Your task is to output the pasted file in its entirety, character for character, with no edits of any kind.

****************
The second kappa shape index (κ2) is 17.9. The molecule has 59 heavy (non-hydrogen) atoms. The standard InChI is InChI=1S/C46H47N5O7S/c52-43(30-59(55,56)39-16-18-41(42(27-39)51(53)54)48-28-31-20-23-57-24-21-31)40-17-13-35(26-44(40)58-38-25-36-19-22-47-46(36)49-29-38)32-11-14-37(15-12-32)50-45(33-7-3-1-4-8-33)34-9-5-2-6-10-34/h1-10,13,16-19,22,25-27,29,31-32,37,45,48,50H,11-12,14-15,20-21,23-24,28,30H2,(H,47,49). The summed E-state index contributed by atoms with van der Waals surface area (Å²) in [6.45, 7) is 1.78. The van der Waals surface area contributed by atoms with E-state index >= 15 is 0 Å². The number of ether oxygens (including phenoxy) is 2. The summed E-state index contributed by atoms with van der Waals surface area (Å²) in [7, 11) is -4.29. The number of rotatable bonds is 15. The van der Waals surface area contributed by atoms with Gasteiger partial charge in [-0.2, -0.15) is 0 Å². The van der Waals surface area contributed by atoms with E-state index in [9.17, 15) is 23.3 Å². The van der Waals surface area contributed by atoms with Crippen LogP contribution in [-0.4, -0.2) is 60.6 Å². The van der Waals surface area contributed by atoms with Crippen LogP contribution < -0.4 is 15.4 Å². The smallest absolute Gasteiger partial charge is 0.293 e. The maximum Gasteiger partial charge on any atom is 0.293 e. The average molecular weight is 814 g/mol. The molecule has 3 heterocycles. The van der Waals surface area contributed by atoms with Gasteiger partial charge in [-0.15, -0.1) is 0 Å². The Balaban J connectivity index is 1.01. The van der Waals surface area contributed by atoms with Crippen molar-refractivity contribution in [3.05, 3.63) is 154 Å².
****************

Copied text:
The second kappa shape index (κ2) is 17.9. The molecule has 59 heavy (non-hydrogen) atoms. The standard InChI is InChI=1S/C46H47N5O7S/c52-43(30-59(55,56)39-16-18-41(42(27-39)51(53)54)48-28-31-20-23-57-24-21-31)40-17-13-35(26-44(40)58-38-25-36-19-22-47-46(36)49-29-38)32-11-14-37(15-12-32)50-45(33-7-3-1-4-8-33)34-9-5-2-6-10-34/h1-10,13,16-19,22,25-27,29,31-32,37,45,48,50H,11-12,14-15,20-21,23-24,28,30H2,(H,47,49). The summed E-state index contributed by atoms with van der Waals surface area (Å²) in [6.45, 7) is 1.78. The van der Waals surface area contributed by atoms with E-state index >= 15 is 0 Å². The number of ether oxygens (including phenoxy) is 2. The summed E-state index contributed by atoms with van der Waals surface area (Å²) in [7, 11) is -4.29. The number of rotatable bonds is 15. The van der Waals surface area contributed by atoms with Gasteiger partial charge in [-0.2, -0.15) is 0 Å². The van der Waals surface area contributed by atoms with E-state index in [9.17, 15) is 23.3 Å². The van der Waals surface area contributed by atoms with Crippen LogP contribution in [-0.4, -0.2) is 60.6 Å². The van der Waals surface area contributed by atoms with Crippen LogP contribution < -0.4 is 15.4 Å². The smallest absolute Gasteiger partial charge is 0.293 e. The maximum Gasteiger partial charge on any atom is 0.293 e. The average molecular weight is 814 g/mol. The molecule has 3 heterocycles. The van der Waals surface area contributed by atoms with Gasteiger partial charge in [-0.15, -0.1) is 0 Å². The Balaban J connectivity index is 1.01. The van der Waals surface area contributed by atoms with Crippen molar-refractivity contribution in [3.05, 3.63) is 154 Å².